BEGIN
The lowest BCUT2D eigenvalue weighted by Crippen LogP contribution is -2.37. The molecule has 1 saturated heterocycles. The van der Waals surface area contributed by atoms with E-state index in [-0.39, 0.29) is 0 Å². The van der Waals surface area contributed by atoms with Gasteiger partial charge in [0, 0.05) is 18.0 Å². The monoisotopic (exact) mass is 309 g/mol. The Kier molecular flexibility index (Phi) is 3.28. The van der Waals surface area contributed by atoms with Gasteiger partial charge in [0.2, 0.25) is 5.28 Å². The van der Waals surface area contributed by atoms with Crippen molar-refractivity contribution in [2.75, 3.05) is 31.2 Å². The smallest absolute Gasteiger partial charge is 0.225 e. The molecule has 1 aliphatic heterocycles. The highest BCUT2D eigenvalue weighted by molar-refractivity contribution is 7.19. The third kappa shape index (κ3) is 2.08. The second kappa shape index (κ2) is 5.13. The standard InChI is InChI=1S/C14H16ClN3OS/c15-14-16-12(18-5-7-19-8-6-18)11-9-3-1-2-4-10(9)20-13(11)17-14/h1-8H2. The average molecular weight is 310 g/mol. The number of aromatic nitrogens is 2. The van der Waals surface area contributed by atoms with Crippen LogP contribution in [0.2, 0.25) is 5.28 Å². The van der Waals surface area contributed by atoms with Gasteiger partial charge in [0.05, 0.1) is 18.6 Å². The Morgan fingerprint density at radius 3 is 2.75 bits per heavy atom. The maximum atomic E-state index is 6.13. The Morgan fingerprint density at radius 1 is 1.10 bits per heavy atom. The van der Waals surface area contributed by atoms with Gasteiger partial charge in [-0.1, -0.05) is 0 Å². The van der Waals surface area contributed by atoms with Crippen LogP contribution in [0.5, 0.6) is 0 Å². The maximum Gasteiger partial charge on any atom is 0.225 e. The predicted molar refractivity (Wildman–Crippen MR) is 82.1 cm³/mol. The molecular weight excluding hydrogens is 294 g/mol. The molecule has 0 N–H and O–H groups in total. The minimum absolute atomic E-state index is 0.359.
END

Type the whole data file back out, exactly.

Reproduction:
The lowest BCUT2D eigenvalue weighted by Crippen LogP contribution is -2.37. The molecule has 1 saturated heterocycles. The van der Waals surface area contributed by atoms with E-state index in [-0.39, 0.29) is 0 Å². The van der Waals surface area contributed by atoms with Gasteiger partial charge in [0, 0.05) is 18.0 Å². The monoisotopic (exact) mass is 309 g/mol. The Kier molecular flexibility index (Phi) is 3.28. The van der Waals surface area contributed by atoms with Gasteiger partial charge in [0.2, 0.25) is 5.28 Å². The van der Waals surface area contributed by atoms with Crippen molar-refractivity contribution in [2.75, 3.05) is 31.2 Å². The smallest absolute Gasteiger partial charge is 0.225 e. The molecule has 1 aliphatic heterocycles. The highest BCUT2D eigenvalue weighted by molar-refractivity contribution is 7.19. The third kappa shape index (κ3) is 2.08. The second kappa shape index (κ2) is 5.13. The standard InChI is InChI=1S/C14H16ClN3OS/c15-14-16-12(18-5-7-19-8-6-18)11-9-3-1-2-4-10(9)20-13(11)17-14/h1-8H2. The average molecular weight is 310 g/mol. The number of aromatic nitrogens is 2. The van der Waals surface area contributed by atoms with Crippen LogP contribution in [0.2, 0.25) is 5.28 Å². The van der Waals surface area contributed by atoms with Gasteiger partial charge in [0.05, 0.1) is 18.6 Å². The Morgan fingerprint density at radius 3 is 2.75 bits per heavy atom. The maximum atomic E-state index is 6.13. The Morgan fingerprint density at radius 1 is 1.10 bits per heavy atom. The van der Waals surface area contributed by atoms with Gasteiger partial charge in [-0.1, -0.05) is 0 Å². The van der Waals surface area contributed by atoms with Crippen LogP contribution in [0.5, 0.6) is 0 Å². The maximum Gasteiger partial charge on any atom is 0.225 e. The predicted molar refractivity (Wildman–Crippen MR) is 82.1 cm³/mol. The molecular weight excluding hydrogens is 294 g/mol. The molecule has 0 N–H and O–H groups in total. The minimum absolute atomic E-state index is 0.359.